Annual Report 2015-2016

In the interest of creating usable, inclusive and sustainable environments, the Mission of the UALR Disability Resource Center encompasses two primary functions:

  • To consult and collaborate with faculty, students, other campus stakeholders, and outside entities regarding Universal Design and reframing disability.
  • To facilitate access via accommodations, including those related to communication, the physical environment, print materials, and technology.
  • Collaboration
  • Access

DRC’s vision is that UALR’s educational opportunities, services, programs, technology, and web presence can all be accessed seamlessly by everyone, without DRC intervention.

Annual staff retreat

The focus of this year's retreat was transition.  With the imminent reorganization of Student Affairs, the department used the retreat time to plan for a new director, and for a realignment of responsibilities of the staff.  With some creative planning, the department is well positioned to meet student and university needs, despite the change in personnel.  Part of the changes include utilizing student labor more creatively to free up the time of full-time staff to work directly with students.

Annual reports overhaul

The DRC Director headed up a team within Student Affairs to develop a cumulative Student Affairs curated report suitable for printing. The online document was designed to be fully accessible.  From this report all departmental reports are linked, as well as a PDF and flip-book version.  Print copies were provided to Cabinet and to external constituents as needed.

The new Wordpress-based annual reporting mechanism developed last year for Student Affairs was adapted by the Provost for use campus-wide.  The DRC Director worked with Digital Strategy on this next iteration, incorporating improved input mechanisms.

Improved Faculty Notification Letters

In an effort to create more visual interest and usability, the DRC worked with IT Services to incorporate images into the Faculty Notification letters.  The images appear on the right side of the text, correlate directly with specific accommodations in each letter, and link to more detailed information.  The feedback received during beta testing was favorable, and so it went live campus-wide during the first summer session of 2016.

New policy - nut allergies

In response to feedback from the Faculty Planning Group, a more proactive approach to responding to peanut allergies was put into place.  When students have nut allergies, the following is linked to on the Faculty Notification Letters:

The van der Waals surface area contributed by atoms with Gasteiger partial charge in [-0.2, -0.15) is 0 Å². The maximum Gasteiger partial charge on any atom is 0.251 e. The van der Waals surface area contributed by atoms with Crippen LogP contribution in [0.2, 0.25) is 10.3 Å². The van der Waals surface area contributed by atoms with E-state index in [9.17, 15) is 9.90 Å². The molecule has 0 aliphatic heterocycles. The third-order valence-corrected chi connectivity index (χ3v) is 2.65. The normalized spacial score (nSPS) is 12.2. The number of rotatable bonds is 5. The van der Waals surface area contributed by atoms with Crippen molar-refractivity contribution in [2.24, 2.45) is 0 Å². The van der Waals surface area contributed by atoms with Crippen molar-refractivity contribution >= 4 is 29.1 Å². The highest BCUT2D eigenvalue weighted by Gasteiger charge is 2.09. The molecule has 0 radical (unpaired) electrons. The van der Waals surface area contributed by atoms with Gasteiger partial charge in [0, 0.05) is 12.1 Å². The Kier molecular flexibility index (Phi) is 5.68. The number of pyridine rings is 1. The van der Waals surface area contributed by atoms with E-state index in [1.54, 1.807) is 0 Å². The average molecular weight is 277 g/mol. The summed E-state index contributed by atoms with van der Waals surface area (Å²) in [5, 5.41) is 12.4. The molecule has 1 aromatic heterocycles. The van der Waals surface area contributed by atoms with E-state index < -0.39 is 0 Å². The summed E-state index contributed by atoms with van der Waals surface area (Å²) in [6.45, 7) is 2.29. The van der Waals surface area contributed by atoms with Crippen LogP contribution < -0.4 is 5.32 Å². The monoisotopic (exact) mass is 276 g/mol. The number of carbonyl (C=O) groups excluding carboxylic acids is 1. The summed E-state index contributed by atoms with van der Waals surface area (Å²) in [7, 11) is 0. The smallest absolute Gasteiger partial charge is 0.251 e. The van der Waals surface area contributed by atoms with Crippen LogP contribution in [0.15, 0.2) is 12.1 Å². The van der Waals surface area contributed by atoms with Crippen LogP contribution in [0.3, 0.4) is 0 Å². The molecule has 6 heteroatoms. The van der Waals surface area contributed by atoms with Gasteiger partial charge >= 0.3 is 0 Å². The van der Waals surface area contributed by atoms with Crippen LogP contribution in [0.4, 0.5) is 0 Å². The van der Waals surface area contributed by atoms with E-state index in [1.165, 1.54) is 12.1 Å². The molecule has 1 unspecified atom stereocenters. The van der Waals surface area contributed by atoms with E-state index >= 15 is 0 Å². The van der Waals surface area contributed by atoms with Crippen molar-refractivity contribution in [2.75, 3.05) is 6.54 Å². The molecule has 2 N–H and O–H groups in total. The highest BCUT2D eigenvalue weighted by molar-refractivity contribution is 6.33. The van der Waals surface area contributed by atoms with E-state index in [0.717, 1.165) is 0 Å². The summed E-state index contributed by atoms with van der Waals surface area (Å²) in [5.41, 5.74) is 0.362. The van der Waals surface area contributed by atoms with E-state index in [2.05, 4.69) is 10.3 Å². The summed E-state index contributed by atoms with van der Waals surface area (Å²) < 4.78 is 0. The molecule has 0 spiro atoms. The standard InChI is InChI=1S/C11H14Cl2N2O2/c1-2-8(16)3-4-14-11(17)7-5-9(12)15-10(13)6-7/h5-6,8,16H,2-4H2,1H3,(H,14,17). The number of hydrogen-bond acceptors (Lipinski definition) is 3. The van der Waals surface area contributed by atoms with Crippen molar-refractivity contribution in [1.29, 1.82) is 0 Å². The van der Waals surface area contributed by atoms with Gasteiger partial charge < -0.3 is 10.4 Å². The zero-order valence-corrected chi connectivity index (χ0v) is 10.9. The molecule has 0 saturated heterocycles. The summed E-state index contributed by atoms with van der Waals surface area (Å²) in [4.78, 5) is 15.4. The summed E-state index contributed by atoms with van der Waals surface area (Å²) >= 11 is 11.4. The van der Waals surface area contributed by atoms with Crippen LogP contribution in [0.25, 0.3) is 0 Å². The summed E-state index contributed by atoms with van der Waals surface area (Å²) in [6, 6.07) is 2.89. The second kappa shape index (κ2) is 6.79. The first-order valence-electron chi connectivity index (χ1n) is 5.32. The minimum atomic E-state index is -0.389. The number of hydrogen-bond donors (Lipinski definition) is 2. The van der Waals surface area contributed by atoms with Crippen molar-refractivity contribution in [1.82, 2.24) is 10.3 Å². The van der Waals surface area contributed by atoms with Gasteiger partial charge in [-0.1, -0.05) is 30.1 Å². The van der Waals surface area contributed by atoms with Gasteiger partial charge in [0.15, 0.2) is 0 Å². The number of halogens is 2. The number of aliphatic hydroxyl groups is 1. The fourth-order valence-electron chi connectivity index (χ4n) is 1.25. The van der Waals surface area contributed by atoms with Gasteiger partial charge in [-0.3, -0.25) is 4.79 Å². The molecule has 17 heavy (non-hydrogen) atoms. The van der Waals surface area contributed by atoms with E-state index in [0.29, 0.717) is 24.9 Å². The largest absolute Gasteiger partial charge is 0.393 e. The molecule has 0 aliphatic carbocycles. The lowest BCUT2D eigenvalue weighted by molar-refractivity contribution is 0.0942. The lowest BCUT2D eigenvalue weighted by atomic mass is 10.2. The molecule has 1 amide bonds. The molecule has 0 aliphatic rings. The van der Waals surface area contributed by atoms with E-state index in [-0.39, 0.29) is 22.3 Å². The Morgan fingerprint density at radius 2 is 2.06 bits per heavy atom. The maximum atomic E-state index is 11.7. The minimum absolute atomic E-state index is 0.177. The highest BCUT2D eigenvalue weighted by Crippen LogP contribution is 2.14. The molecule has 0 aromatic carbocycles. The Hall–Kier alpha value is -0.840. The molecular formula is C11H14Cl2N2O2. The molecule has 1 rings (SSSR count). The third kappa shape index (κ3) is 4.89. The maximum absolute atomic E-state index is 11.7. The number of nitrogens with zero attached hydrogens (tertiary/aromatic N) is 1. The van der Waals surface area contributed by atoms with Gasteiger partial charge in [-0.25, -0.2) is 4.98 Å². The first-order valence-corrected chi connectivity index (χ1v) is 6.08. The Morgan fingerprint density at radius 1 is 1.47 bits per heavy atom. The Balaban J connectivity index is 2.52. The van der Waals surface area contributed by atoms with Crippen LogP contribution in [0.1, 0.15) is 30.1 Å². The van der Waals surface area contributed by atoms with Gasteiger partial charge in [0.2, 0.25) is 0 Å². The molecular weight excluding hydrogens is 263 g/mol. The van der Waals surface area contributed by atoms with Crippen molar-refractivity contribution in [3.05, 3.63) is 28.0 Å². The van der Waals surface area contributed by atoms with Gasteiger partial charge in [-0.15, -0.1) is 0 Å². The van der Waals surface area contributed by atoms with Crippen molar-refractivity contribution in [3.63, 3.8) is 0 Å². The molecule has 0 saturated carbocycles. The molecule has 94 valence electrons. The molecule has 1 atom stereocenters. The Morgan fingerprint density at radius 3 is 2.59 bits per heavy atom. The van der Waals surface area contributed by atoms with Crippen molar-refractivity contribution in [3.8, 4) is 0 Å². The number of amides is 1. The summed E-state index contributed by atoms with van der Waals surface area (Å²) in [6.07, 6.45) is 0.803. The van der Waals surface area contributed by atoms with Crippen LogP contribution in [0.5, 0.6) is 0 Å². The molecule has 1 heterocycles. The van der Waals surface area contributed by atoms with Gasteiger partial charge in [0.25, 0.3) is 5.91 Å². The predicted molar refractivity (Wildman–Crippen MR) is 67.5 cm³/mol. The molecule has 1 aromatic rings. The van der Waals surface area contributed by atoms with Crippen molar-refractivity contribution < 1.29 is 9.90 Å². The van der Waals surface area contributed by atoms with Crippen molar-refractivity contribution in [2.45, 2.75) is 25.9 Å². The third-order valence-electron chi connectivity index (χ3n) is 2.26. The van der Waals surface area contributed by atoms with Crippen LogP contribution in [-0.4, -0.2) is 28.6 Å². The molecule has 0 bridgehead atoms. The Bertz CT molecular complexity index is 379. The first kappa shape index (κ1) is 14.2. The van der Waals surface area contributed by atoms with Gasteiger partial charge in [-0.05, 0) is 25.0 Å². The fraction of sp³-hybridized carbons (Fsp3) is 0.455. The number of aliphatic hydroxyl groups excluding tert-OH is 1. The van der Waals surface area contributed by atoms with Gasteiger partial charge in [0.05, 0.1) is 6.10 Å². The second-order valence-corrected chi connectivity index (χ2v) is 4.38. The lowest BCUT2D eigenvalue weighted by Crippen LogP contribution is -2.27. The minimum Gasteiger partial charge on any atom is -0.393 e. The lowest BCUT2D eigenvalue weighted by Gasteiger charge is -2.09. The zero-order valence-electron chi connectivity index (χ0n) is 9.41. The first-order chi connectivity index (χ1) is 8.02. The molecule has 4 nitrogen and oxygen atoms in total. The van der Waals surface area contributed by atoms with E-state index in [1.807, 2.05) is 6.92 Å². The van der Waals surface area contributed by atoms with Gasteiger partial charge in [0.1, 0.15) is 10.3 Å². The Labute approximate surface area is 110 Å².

A student in your class has a dangerous peanut allergy and we are asking for your help. Peanut residue from anyone using your classroom could pose a serious health risk for this student.  In order to avoid that scenario, a sign needs to be posted so everyone who uses the classroom knows that peanuts and peanut products are not allowed.

Instructions are provided for the faculty to download and print a 'nut-free zone' sign and post it in the classroom.  Students with this accommodation can also notify DRC staff and we will print and post signage in all the student's classrooms.

New policy - Emotional Support Animals and animal policy

New policy was written and approved by university attorneys regarding animals on campus.  The DRC has never had written policy about service animals before because they are so clearly covered under the Americans with Disabilities Act.  However with new legal requirements to allow emotional support animals (ESAs) in residence halls, we wrote new policy that clarifies the difference between service animals and ESAs, and outlines responsibilities of students with each type of animal.

Stacy Willis Memorial Scholarship awarded

The Stacy Willis Memorial Scholarship Committee selected Ms. Connie Jones as the recipient for 2016-17. This competitive scholarship is awarded every year to a student of distinction with a disability at UALR. Congratulations to Ms. Jones!

Connie Jones

This scholarship honors Stacy Willis, a dedicated student at UALR who graduated with honors, then moved to Florida State University where she obtained her Master’s Degree in Rehabilitation Counseling.  UALR saw her potential and hired her to work  in Student Support Services.  Counseling, supporting and working with students with disabilities to achieve their educational goals was her highest calling. This scholarship honors her to follow through with that calling.